Standard banned over Spurs comments

The London Evening Standard has hit back at a ban that Tottenham Hotspur imposed on the paper following critical comments by one of its columnists, Matthew Norman.

Tottenham banned the Associated paper from home matches and press conferences following a series of articles by Spurs fan Norman that were highly critical of the club’s chairman, Daniel Levy.

Steve Cording, deputy sports editor at the Evening Standard, wrote on the back page: “The Evening Standard supports all London clubs with equal vigour. Success for them is good news for us and the signs before the season started were that Spurs would be pushing for a place at the top of the Premier League. England manager Steve McClaren told this newspaper that he believed Jol’s team, with so many home-grown players, would finish in the top four. The Evening Standard will continue to bring you, our readers, all the latest news from Spurs.”

A spokesperson for Tottenham Hotspur FC said: “Evening Standard journalists will not be granted access to press conferences and matches. Please note that this decision has been taken by the club’s management board, not in haste and at a time when quite simply ‘enough is enough’. The timing of this is in no way related to comments generated as a result of the past few days’ events – Matthew Normal’s personal attacks continue regardless of what happens at the club.”

The paper responded, saying it was “important for the freedom of the press that our columnists have the right to free comment, however much others may disagree with what they write”.

The Standard said it would continue to bring its readers all the news from the Premier League club despite the ban.

Spurs became the centre of media attention after manager Martin Jol’s job was thrown into doubt after just two games of the new season. Club executives were caught going behind Jol’s back to speak to another manager, Juande Ramos of Sevilla.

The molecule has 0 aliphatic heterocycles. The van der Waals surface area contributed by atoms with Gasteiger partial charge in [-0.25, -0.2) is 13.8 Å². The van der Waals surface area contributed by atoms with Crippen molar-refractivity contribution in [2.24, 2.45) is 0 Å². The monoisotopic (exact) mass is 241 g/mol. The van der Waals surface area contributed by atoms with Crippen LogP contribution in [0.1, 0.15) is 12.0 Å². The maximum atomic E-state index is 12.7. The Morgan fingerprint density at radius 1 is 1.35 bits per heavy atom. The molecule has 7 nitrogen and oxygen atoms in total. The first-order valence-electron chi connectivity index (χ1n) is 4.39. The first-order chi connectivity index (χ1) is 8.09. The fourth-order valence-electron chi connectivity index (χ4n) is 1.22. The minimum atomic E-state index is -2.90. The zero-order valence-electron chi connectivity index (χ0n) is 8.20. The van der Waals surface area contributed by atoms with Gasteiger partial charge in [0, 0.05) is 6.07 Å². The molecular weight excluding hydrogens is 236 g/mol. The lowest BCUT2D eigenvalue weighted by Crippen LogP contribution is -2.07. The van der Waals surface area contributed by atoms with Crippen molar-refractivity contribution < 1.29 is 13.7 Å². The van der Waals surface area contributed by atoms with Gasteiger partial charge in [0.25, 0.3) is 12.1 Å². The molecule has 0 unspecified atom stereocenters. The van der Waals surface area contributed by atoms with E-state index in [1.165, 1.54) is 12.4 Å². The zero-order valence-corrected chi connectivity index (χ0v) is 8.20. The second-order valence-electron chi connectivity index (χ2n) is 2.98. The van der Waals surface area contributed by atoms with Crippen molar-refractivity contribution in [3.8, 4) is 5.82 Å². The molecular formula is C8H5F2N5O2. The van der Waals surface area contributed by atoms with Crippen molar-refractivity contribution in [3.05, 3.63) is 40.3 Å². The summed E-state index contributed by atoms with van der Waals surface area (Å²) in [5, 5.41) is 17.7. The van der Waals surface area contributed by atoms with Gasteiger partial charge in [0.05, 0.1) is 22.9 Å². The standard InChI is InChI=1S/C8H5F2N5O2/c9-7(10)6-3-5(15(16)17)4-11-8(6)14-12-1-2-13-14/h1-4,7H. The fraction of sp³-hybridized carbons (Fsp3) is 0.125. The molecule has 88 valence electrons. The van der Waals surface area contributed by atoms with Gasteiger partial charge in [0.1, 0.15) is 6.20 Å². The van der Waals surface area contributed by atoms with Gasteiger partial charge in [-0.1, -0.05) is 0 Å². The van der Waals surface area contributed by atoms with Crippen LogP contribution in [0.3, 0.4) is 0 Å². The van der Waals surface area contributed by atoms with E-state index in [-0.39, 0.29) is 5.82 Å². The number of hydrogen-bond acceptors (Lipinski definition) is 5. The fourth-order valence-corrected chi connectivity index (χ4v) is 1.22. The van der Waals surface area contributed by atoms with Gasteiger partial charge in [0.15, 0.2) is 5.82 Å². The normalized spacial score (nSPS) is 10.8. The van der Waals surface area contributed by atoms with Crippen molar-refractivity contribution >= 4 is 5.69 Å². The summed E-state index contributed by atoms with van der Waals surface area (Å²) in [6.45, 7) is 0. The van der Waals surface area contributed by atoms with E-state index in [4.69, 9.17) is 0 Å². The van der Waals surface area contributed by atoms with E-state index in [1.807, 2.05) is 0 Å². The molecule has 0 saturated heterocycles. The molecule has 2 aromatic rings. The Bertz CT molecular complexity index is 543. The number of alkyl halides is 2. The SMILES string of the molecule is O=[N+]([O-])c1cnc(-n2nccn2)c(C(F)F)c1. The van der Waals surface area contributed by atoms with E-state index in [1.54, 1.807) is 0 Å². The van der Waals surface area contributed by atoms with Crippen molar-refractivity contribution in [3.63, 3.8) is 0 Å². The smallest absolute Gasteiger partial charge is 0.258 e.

In a column last Friday, Norman said club chairman Daniel Levy “can act like an imbecile of a very rare order indeed” and a “16th wit at best, but more likely a 32nd or 64th wit… In the last few days, Levy has exposed himself as something more disturbing than a 128th wit”.

Earlier in the week, Norman said Levy “took a first class degree at Cambridge. Admittedly, the subject in question was ‘land economy’, the one favoured by rowers, cricketers and others chosen by their colleges more for their bodies than their minds.

“Even so, Cambridge is Cambridge and a first is a first … [so] Levy can’t be quite as thick as he appears. On the evidence, you wouldn’t risk 50p at 20-1 that he is capable of telling the time or tying a shoelace without assistance.”

Another Standard columnist, David Mellor, attacked the ban in last night’s paper, saying: “Is it really acceptable, in a free society, for Levy to try to make it impossible for London’s newspaper to report the activities of one of London’s biggest football clubs?

“It sets quite a precedent. Will Gordon Brown now ban us from the parliamentary press gallery for showing insufficient respect?

“Will this paper’s reporters be forcibly restrained from pushing their trolleys up supermarket aisles because occasionally we are critical of the power of big retailers?

“Perhaps, in his own interests, Levy needs to go for a good lie down. Sports writers will continue to tell the truth as we see it, without fear or favour, because we can do no other.

“I should not care to be associated with an organisation that would sack a talent such as Matthew Norman just because he irritates the likes of Daniel Levy.

“And if Levy can’t understand that, he really is as big a fool as Norman contends.”

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